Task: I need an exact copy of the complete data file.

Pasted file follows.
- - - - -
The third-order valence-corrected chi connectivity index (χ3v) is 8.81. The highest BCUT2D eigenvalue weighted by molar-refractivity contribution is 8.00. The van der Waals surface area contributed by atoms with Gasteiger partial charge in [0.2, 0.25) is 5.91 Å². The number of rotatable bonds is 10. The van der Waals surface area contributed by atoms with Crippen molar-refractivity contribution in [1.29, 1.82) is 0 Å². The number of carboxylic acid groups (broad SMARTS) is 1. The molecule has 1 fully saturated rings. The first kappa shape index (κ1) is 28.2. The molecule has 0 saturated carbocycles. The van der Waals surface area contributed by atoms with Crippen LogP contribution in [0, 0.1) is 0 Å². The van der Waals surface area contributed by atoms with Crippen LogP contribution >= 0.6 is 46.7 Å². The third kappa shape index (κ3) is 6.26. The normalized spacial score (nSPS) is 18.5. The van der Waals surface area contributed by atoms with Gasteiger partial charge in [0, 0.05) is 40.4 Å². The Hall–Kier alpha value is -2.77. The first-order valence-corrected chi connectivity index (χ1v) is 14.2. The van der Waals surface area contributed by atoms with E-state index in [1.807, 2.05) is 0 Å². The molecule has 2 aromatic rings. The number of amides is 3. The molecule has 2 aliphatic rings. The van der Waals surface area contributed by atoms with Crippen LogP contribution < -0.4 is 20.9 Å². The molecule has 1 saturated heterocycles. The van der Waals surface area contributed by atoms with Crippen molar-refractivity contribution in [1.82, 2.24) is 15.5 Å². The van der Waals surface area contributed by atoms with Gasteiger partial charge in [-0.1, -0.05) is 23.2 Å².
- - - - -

The third-order valence-corrected chi connectivity index (χ3v) is 8.81. The highest BCUT2D eigenvalue weighted by molar-refractivity contribution is 8.00. The van der Waals surface area contributed by atoms with Gasteiger partial charge in [0.2, 0.25) is 5.91 Å². The number of rotatable bonds is 10. The van der Waals surface area contributed by atoms with Crippen molar-refractivity contribution in [1.29, 1.82) is 0 Å². The number of carboxylic acid groups (broad SMARTS) is 1. The molecule has 1 fully saturated rings. The first kappa shape index (κ1) is 28.2. The molecule has 0 saturated carbocycles. The van der Waals surface area contributed by atoms with Crippen LogP contribution in [0, 0.1) is 0 Å². The van der Waals surface area contributed by atoms with Crippen LogP contribution >= 0.6 is 46.7 Å². The third kappa shape index (κ3) is 6.26. The normalized spacial score (nSPS) is 18.5. The van der Waals surface area contributed by atoms with Gasteiger partial charge in [0, 0.05) is 40.4 Å². The Hall–Kier alpha value is -2.77. The first-order valence-corrected chi connectivity index (χ1v) is 14.2. The van der Waals surface area contributed by atoms with E-state index in [1.807, 2.05) is 0 Å². The molecule has 2 aromatic rings. The number of amides is 3. The molecule has 2 aliphatic rings. The van der Waals surface area contributed by atoms with Crippen LogP contribution < -0.4 is 20.9 Å². The molecule has 1 saturated heterocycles. The van der Waals surface area contributed by atoms with Crippen molar-refractivity contribution in [1.82, 2.24) is 15.5 Å². The van der Waals surface area contributed by atoms with Gasteiger partial charge in [-0.1, -0.05) is 23.2 Å².